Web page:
Monday, June 23, 2008

COSY- 90 vs COSY- 45

Aside from the standard 1H and 13C NMR 1D experiments, 1H COSY experiments are among the most commonly used NMR techniques by organic chemists. There are many different modifications to the standard two pulse COSY experiment and often the organic chemist does not even know which one they are using. Two of the most common experiments for routine work are the gradient magnitude COSY- 90 and COSY- 45 experiments. The only difference between the two methods is the flip angle of the second pulse (90 degrees for the COSY- 90 and 45 degrees for the COSY- 45). For a concentrated sample, these experiments can be acquired in a matter of minutes. Although the signal to noise ratio is higher for a COSY- 90, the COSY- 45 is usually the preferred experiment because the diagonal signals are smaller and less intense allowing correlations between close resonances to be resolved more easily. The figure below shows magnitude gradient COSY- 90 and COSY- 45 spectra for 3-heptanone. Note the smaller diagonal responses in the COSY- 45.

Friday, June 20, 2008

APT vs DEPT-135

Both the APT (Attached Proton Test) and DEPT (Distortionless Enhancement by Polarization Transfer) sequences are very commonly used to help assign 13C NMR spectra. Both experiments yield 13C NMR spectra where the number of attached protons (the multiplicity) is encoded in the phase of the 13C NMR signals. APT spectra have quaternary carbons, and methylene carbons phased negative and methine and methyl carbons phased positive. DEPT-135 spectra show no quaternary carbons and have methylene carbons phased negative and methine and methyl carbons phased positive. A modification to the DEPT-135 method (the DEPTQ-135) will also show quaternary carbons phased negative. Although the APT and DEPT methods provide similar information, the mechanism for multiplicity selection is different for each method. The multiplicity selection in APT experiments is based on 13C magnetization dephasing during a delay equal to the reciprocal of the average one-bond 13C - 1H coupling constant. Although DEPT experiments also employ a delay related to the average one-bond 13C - 1H coupling constant, the multiplicity selection is accomplished by adjusting the final 1H pulse (a DEPT-135 uses a 135 degree 1H pulse). Another major difference between the two techniques is that the DEPT technique transfers proton magnetization to carbon giving it a sensitivity advantage over the APT method. This is illustrated in the figure below which compares the 13C APT and DEPT-135 spectra of menthol. The signal-to-noise ratio is higher in the DEPT 135 spectrum.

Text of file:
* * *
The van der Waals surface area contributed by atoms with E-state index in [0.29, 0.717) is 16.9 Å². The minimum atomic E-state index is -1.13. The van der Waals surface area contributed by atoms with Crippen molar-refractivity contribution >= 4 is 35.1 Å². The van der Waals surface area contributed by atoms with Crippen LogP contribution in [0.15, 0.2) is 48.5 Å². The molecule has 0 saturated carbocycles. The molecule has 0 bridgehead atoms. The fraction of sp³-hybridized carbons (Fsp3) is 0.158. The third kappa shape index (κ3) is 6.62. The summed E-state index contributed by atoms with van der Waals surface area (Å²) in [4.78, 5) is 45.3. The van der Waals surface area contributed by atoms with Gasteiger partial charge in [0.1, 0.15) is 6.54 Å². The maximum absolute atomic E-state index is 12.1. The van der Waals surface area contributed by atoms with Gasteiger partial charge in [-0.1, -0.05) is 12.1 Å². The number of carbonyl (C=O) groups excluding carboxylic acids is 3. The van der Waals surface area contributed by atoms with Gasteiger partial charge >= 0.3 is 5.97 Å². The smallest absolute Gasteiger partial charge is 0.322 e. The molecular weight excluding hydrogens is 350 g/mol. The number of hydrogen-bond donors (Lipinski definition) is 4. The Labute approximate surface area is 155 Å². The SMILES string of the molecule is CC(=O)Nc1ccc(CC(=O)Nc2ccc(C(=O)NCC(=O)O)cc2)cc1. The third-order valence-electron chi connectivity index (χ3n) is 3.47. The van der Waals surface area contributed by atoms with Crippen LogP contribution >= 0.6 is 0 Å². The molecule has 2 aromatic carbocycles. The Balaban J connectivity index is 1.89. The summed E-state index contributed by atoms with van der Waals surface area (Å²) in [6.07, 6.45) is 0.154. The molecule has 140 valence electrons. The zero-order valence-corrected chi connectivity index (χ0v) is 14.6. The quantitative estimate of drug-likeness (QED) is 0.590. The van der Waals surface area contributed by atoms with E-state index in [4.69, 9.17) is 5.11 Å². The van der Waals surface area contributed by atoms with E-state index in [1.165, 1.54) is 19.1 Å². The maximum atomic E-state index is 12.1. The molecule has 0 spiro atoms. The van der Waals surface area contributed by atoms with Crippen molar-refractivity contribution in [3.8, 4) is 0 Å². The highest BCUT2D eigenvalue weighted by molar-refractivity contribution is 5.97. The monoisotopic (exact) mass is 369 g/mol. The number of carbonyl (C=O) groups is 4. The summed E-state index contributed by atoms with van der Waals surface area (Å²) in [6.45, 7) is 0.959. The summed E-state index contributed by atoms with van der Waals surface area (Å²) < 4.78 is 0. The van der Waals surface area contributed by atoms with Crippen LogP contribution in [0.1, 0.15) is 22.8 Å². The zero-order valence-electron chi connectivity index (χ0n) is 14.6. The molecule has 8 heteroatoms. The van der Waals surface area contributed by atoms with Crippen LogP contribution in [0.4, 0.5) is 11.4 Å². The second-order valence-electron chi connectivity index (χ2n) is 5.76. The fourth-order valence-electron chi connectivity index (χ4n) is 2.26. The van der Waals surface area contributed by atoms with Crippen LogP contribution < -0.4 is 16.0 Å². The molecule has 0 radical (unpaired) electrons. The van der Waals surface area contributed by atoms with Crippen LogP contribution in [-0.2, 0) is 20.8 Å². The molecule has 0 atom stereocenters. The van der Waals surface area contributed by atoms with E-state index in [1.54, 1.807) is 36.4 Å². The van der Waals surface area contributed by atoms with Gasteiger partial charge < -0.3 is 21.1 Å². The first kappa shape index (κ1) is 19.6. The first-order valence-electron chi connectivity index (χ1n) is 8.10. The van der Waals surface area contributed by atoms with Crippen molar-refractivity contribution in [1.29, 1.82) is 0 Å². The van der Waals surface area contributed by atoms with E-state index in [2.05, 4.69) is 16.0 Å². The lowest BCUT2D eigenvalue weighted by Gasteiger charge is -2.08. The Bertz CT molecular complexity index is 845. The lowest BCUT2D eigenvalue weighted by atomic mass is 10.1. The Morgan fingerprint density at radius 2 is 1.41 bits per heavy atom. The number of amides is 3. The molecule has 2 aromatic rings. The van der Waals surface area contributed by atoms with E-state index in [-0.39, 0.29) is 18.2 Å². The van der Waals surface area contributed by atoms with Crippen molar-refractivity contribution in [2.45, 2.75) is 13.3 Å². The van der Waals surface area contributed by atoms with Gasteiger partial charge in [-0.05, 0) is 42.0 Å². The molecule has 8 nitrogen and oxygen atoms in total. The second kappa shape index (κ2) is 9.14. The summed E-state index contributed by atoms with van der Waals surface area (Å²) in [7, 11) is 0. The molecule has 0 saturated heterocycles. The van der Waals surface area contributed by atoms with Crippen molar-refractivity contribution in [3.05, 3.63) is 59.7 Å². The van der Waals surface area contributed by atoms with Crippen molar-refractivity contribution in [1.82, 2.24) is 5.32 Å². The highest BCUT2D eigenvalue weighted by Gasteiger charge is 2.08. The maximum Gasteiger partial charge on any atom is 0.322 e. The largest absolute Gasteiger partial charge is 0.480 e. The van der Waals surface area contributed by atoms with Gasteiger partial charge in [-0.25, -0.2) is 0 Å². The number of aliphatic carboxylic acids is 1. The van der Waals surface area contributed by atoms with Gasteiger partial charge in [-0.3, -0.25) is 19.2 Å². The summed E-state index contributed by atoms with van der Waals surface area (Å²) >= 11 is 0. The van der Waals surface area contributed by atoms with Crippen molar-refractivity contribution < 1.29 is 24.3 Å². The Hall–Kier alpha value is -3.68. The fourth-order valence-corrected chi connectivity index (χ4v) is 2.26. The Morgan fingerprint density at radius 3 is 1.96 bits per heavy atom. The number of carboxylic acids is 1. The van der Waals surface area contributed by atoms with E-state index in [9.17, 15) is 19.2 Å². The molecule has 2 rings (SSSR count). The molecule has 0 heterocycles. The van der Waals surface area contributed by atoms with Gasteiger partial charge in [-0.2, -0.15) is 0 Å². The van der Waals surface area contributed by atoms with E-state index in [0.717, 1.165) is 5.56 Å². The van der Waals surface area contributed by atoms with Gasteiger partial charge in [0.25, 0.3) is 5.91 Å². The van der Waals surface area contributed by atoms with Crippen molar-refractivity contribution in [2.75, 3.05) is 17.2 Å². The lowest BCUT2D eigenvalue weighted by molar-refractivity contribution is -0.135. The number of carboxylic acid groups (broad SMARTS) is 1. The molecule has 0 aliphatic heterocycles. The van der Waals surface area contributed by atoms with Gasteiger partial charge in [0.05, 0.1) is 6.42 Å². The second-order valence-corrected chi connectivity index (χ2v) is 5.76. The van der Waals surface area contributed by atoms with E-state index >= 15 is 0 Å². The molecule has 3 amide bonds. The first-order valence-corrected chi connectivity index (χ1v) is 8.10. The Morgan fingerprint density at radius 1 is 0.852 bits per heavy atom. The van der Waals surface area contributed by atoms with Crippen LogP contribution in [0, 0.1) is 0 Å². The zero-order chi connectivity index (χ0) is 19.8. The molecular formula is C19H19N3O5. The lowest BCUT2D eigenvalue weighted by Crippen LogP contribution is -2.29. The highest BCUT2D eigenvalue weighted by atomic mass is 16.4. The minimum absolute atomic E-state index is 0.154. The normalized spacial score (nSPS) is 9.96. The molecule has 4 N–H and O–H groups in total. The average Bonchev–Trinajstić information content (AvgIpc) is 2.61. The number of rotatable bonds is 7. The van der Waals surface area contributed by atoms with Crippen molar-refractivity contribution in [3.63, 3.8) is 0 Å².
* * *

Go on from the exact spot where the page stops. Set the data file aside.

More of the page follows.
Thursday, June 19, 2008

11B Background Signals

Unfortunately NMR probes and NMR tubes cannot be "transparent" for all of the isotopes one may want to observe. Depending on the NMR probe, it is very common to have background signals for 19F, 23Na, 27Al, 29Si, 65Cu, 10B and 11B. These background signals must be taken into account when interpreting NMR spectra. The background signal for 11B on a Bruker AVANCE 300 with a 5 mm broadband probe is shown in the figure below with several different types of NMR tubes commonly used for routine work in our laboratory. The probe was tuned before running each spectrum and the spectra were collected with proton decoupling. The left hand panel shows the background signal for the NMR probe and the other spectra show the combined background of the probe and the indicated NMR tubes. It is obvious that the magnitude and shape of the 11B background depends on the type of NMR tube used. It should be noted that all of the major NMR tube manufactures offer quartz NMR tubes which have little (if any) 11B background signal.

Tuesday, June 17, 2008

The Available RF Field for MAS NMR Probes

In order to rotate an equilibrium magnetization vector from the z axis into the transverse plane, one must provide a pulse with an oscillating magnetic field transverse the static field, Bo, at the Larmor frequency of the nucleus being observed. This is usually provided with a vertically oriented Helmholtz coil for liquids and a horizontal solenoid coil for solids. In both cases the coils provide radio frequency fields transverse to the static magnetic field. MAS coils are solenoids oriented at 54.7 degrees from the static magnetic field. They produce an oscillating radio frequency field at the magic angle. It is only the horizontal component of this field which is capable of rotating magnetization vectors. The available radio frequency field is therefore only 82% of that compared to an identical horizontal solenoid coil.